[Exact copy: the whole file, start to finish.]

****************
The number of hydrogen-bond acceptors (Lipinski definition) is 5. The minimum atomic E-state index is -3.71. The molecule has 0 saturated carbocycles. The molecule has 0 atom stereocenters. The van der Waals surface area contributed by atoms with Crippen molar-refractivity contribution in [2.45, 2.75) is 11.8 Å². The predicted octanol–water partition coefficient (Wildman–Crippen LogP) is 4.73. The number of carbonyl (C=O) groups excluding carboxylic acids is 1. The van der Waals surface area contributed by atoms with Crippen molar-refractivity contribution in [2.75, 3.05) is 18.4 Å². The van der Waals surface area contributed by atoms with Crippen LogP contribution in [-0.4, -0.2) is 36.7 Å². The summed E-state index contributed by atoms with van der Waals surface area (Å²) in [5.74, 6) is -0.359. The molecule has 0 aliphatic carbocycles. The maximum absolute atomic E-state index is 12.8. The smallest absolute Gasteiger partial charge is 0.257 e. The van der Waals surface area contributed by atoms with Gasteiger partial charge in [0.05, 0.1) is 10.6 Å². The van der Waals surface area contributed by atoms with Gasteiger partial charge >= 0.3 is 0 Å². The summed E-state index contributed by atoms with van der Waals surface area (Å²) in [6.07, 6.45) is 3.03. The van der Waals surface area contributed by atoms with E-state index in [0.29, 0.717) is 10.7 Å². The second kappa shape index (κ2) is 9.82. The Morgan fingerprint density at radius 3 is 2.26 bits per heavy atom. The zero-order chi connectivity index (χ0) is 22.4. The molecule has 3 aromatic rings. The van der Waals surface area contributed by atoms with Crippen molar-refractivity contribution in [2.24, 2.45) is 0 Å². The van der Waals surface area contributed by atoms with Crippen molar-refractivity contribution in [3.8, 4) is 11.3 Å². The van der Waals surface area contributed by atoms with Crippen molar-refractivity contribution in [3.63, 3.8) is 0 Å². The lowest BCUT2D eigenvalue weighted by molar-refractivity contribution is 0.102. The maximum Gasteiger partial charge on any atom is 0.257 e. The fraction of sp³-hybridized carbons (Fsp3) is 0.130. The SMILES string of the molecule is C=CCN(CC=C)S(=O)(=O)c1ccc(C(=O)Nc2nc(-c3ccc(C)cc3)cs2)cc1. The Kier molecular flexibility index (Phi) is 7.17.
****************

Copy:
The number of hydrogen-bond acceptors (Lipinski definition) is 5. The minimum atomic E-state index is -3.71. The molecule has 0 saturated carbocycles. The molecule has 0 atom stereocenters. The van der Waals surface area contributed by atoms with Crippen molar-refractivity contribution in [2.45, 2.75) is 11.8 Å². The predicted octanol–water partition coefficient (Wildman–Crippen LogP) is 4.73. The number of carbonyl (C=O) groups excluding carboxylic acids is 1. The van der Waals surface area contributed by atoms with Crippen molar-refractivity contribution in [2.75, 3.05) is 18.4 Å². The van der Waals surface area contributed by atoms with Crippen LogP contribution in [-0.4, -0.2) is 36.7 Å². The summed E-state index contributed by atoms with van der Waals surface area (Å²) in [5.74, 6) is -0.359. The molecule has 0 aliphatic carbocycles. The maximum absolute atomic E-state index is 12.8. The smallest absolute Gasteiger partial charge is 0.257 e. The van der Waals surface area contributed by atoms with Gasteiger partial charge in [0.05, 0.1) is 10.6 Å². The van der Waals surface area contributed by atoms with Gasteiger partial charge >= 0.3 is 0 Å². The summed E-state index contributed by atoms with van der Waals surface area (Å²) in [6.07, 6.45) is 3.03. The van der Waals surface area contributed by atoms with E-state index in [0.29, 0.717) is 10.7 Å². The second kappa shape index (κ2) is 9.82. The Morgan fingerprint density at radius 3 is 2.26 bits per heavy atom. The zero-order chi connectivity index (χ0) is 22.4. The molecule has 3 aromatic rings. The van der Waals surface area contributed by atoms with Crippen molar-refractivity contribution in [2.24, 2.45) is 0 Å². The van der Waals surface area contributed by atoms with Crippen molar-refractivity contribution in [3.8, 4) is 11.3 Å². The van der Waals surface area contributed by atoms with Crippen molar-refractivity contribution in [3.63, 3.8) is 0 Å². The lowest BCUT2D eigenvalue weighted by molar-refractivity contribution is 0.102. The maximum Gasteiger partial charge on any atom is 0.257 e. The fraction of sp³-hybridized carbons (Fsp3) is 0.130. The SMILES string of the molecule is C=CCN(CC=C)S(=O)(=O)c1ccc(C(=O)Nc2nc(-c3ccc(C)cc3)cs2)cc1. The Kier molecular flexibility index (Phi) is 7.17.